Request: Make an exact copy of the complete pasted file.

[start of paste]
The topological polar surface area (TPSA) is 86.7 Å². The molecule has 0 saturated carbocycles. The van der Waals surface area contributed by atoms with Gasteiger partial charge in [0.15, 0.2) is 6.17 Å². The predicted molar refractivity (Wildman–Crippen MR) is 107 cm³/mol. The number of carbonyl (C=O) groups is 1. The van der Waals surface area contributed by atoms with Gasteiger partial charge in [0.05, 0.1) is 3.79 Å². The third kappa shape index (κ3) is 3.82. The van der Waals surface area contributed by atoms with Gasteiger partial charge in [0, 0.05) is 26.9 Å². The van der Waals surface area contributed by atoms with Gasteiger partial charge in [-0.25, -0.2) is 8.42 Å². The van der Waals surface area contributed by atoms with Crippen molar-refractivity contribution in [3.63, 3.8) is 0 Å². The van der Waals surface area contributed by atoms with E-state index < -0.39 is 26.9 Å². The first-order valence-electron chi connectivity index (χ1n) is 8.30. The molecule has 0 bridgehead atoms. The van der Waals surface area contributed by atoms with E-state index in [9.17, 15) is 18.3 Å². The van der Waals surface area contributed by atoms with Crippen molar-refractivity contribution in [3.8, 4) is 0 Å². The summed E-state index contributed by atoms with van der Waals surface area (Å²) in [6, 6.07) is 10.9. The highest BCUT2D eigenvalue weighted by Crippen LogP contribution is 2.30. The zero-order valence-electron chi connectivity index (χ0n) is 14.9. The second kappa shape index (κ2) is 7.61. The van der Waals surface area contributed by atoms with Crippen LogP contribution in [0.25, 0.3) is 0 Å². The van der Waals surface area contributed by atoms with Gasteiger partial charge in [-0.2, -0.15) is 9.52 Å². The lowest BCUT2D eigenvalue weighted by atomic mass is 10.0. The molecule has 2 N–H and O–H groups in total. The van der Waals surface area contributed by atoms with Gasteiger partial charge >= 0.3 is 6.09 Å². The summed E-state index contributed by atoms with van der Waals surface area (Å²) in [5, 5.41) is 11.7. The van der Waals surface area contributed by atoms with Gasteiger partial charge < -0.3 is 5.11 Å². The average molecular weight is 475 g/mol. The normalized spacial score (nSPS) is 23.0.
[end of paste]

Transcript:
The topological polar surface area (TPSA) is 86.7 Å². The molecule has 0 saturated carbocycles. The van der Waals surface area contributed by atoms with Gasteiger partial charge in [0.15, 0.2) is 6.17 Å². The predicted molar refractivity (Wildman–Crippen MR) is 107 cm³/mol. The number of carbonyl (C=O) groups is 1. The van der Waals surface area contributed by atoms with Gasteiger partial charge in [0.05, 0.1) is 3.79 Å². The third kappa shape index (κ3) is 3.82. The van der Waals surface area contributed by atoms with Gasteiger partial charge in [0, 0.05) is 26.9 Å². The van der Waals surface area contributed by atoms with Gasteiger partial charge in [-0.25, -0.2) is 8.42 Å². The van der Waals surface area contributed by atoms with Crippen molar-refractivity contribution in [3.63, 3.8) is 0 Å². The van der Waals surface area contributed by atoms with E-state index < -0.39 is 26.9 Å². The first-order valence-electron chi connectivity index (χ1n) is 8.30. The molecule has 0 bridgehead atoms. The van der Waals surface area contributed by atoms with E-state index in [9.17, 15) is 18.3 Å². The van der Waals surface area contributed by atoms with Crippen molar-refractivity contribution in [3.8, 4) is 0 Å². The summed E-state index contributed by atoms with van der Waals surface area (Å²) in [6, 6.07) is 10.9. The highest BCUT2D eigenvalue weighted by Crippen LogP contribution is 2.30. The zero-order valence-electron chi connectivity index (χ0n) is 14.9. The second kappa shape index (κ2) is 7.61. The van der Waals surface area contributed by atoms with Crippen LogP contribution in [0.25, 0.3) is 0 Å². The van der Waals surface area contributed by atoms with Gasteiger partial charge in [-0.2, -0.15) is 9.52 Å². The lowest BCUT2D eigenvalue weighted by atomic mass is 10.0. The molecule has 2 N–H and O–H groups in total. The van der Waals surface area contributed by atoms with Gasteiger partial charge >= 0.3 is 6.09 Å². The summed E-state index contributed by atoms with van der Waals surface area (Å²) in [5, 5.41) is 11.7. The van der Waals surface area contributed by atoms with Gasteiger partial charge < -0.3 is 5.11 Å². The average molecular weight is 475 g/mol. The normalized spacial score (nSPS) is 23.0.